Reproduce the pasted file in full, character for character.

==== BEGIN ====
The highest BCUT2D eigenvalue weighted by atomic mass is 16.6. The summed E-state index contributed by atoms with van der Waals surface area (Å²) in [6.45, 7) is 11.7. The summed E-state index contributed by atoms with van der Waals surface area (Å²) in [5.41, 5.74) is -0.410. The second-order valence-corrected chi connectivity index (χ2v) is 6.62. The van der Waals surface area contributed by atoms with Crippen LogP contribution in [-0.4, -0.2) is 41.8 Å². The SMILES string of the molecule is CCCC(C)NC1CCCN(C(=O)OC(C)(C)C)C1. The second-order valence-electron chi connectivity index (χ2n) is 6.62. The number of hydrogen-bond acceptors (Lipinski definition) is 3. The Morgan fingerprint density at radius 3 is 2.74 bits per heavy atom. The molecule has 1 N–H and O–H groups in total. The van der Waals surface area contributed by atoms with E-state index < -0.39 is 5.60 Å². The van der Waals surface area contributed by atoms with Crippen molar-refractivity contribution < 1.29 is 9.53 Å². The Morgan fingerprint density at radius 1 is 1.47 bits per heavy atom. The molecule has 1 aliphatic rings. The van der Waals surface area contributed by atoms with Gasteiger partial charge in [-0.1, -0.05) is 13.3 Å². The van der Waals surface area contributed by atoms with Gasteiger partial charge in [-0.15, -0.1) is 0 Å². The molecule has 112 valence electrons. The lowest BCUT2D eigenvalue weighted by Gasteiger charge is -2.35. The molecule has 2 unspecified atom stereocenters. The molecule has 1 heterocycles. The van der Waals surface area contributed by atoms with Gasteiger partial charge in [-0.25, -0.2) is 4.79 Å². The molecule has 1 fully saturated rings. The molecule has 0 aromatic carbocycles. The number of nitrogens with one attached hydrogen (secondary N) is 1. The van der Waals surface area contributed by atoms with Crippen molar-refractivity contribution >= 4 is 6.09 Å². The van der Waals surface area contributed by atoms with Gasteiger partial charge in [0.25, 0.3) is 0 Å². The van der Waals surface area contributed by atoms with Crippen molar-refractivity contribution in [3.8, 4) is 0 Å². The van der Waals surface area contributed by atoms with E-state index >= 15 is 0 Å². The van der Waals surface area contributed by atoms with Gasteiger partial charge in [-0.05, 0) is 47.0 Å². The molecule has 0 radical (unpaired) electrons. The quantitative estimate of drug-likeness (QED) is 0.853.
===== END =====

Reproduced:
The highest BCUT2D eigenvalue weighted by atomic mass is 16.6. The summed E-state index contributed by atoms with van der Waals surface area (Å²) in [6.45, 7) is 11.7. The summed E-state index contributed by atoms with van der Waals surface area (Å²) in [5.41, 5.74) is -0.410. The second-order valence-corrected chi connectivity index (χ2v) is 6.62. The van der Waals surface area contributed by atoms with Crippen LogP contribution in [-0.4, -0.2) is 41.8 Å². The SMILES string of the molecule is CCCC(C)NC1CCCN(C(=O)OC(C)(C)C)C1. The second-order valence-electron chi connectivity index (χ2n) is 6.62. The number of hydrogen-bond acceptors (Lipinski definition) is 3. The Morgan fingerprint density at radius 3 is 2.74 bits per heavy atom. The molecule has 1 N–H and O–H groups in total. The van der Waals surface area contributed by atoms with E-state index < -0.39 is 5.60 Å². The van der Waals surface area contributed by atoms with Crippen molar-refractivity contribution < 1.29 is 9.53 Å². The Morgan fingerprint density at radius 1 is 1.47 bits per heavy atom. The molecule has 1 aliphatic rings. The van der Waals surface area contributed by atoms with Gasteiger partial charge in [-0.1, -0.05) is 13.3 Å². The van der Waals surface area contributed by atoms with Gasteiger partial charge in [-0.15, -0.1) is 0 Å². The molecule has 112 valence electrons. The lowest BCUT2D eigenvalue weighted by Gasteiger charge is -2.35. The molecule has 2 unspecified atom stereocenters. The molecule has 1 heterocycles. The van der Waals surface area contributed by atoms with Gasteiger partial charge in [-0.25, -0.2) is 4.79 Å². The molecule has 1 fully saturated rings. The molecule has 0 aromatic carbocycles. The number of nitrogens with one attached hydrogen (secondary N) is 1. The van der Waals surface area contributed by atoms with Crippen molar-refractivity contribution >= 4 is 6.09 Å². The van der Waals surface area contributed by atoms with Gasteiger partial charge in [0.25, 0.3) is 0 Å². The van der Waals surface area contributed by atoms with Crippen molar-refractivity contribution in [3.8, 4) is 0 Å². The van der Waals surface area contributed by atoms with E-state index >= 15 is 0 Å². The van der Waals surface area contributed by atoms with Gasteiger partial charge in [-0.05, 0) is 47.0 Å². The molecule has 0 radical (unpaired) electrons. The quantitative estimate of drug-likeness (QED) is 0.853.